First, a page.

It’s difficult to run this through our central processing units today, but in 1970, Diana Ross was just another girl singer in a girl group. Sure, The Supremes were the queens of the hill, but how many girls left their girl groups to start a solo career, and how many succeeded? Until Ross came along, the answer to the success part was zero.

Diana Ross starts slowly for me, stirred only by “You’re All I Need to Get By.” But track 5 is her cover of “Ain’t No Mountain High Enough,” which could level the mountains and alter the rivers. Marvin Gaye and Tammi Terrell  sang this song as two lovers on a recognizable earthly plain, but Ross turns it into a one-woman, 6-minute symphony that takes place on a cloud or maybe in Asgard. She doesn’t need Marvin Gaye or anyone else.

The rest of the album hits hard for music that isn’t rock ’n’ roll. “Something on My Mind” is the stealth gem that lives in the shadow of “Ain’t No Mountain High Enough.” “Keep an Eye” has a Michael Jackson-like bass line and urgency – even though the adult Michael Jackson won’t appear until Off the Wall in 1979. “Dark Side of the World” is a good song and a good closer.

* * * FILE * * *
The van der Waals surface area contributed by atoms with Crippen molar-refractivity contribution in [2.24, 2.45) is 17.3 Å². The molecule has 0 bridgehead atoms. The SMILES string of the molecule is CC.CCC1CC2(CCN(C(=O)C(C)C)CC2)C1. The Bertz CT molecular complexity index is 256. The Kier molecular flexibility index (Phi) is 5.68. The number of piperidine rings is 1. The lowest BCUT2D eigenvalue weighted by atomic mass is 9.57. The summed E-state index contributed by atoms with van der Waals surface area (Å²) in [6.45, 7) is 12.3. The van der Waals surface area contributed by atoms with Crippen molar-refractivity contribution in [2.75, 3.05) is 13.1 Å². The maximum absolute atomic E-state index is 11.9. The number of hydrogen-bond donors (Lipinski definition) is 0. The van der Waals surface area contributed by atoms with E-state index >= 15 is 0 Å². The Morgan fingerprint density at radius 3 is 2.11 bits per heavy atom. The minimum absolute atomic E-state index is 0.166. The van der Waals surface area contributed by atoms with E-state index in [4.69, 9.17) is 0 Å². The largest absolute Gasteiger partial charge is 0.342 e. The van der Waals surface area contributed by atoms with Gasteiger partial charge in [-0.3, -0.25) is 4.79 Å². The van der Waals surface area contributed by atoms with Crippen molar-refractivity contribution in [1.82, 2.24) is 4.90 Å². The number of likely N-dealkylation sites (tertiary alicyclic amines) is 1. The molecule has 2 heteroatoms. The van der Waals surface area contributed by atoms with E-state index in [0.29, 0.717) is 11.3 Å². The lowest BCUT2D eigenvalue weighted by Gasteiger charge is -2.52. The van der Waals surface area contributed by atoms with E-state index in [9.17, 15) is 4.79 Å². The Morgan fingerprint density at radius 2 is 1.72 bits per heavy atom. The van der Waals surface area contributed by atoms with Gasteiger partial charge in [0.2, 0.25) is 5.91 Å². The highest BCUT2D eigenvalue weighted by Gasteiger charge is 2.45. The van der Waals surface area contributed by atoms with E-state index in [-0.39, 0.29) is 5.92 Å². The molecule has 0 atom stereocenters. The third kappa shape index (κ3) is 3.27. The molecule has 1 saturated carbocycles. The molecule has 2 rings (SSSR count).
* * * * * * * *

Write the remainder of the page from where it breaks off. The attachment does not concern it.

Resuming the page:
You can’t really call Diana Ross a debut, because Ross had already been performing for years in The Supremes, but however you want to characterize it, this is a highly desirable record for your collection.

Diana Ross Fun Fact 1: Ten of these 11 songs were written by Nickolas Ashford and Valerie Simpson. I’ll return someday to this husband-and-wife superhero team-up.

Diana Ross Fun Fact 2: In addition to Diana Ross, Ross also released Diana Ross in 1976 and Diana in 1980. Also Diana! The Original TV Soundtrack in 1971. And then there was Ross in 1978 and Ross in 1983. I understand, I like my name, too. This is why our first eight dogs were all named “Steve.” But let’s give a special award to Peter Gabriel, who released Peter Gabriel in 1977, Peter Gabriel in 1978, and then – how sweet the sound! – Peter Gabriel in 1979.

Everything Is Everything (1970)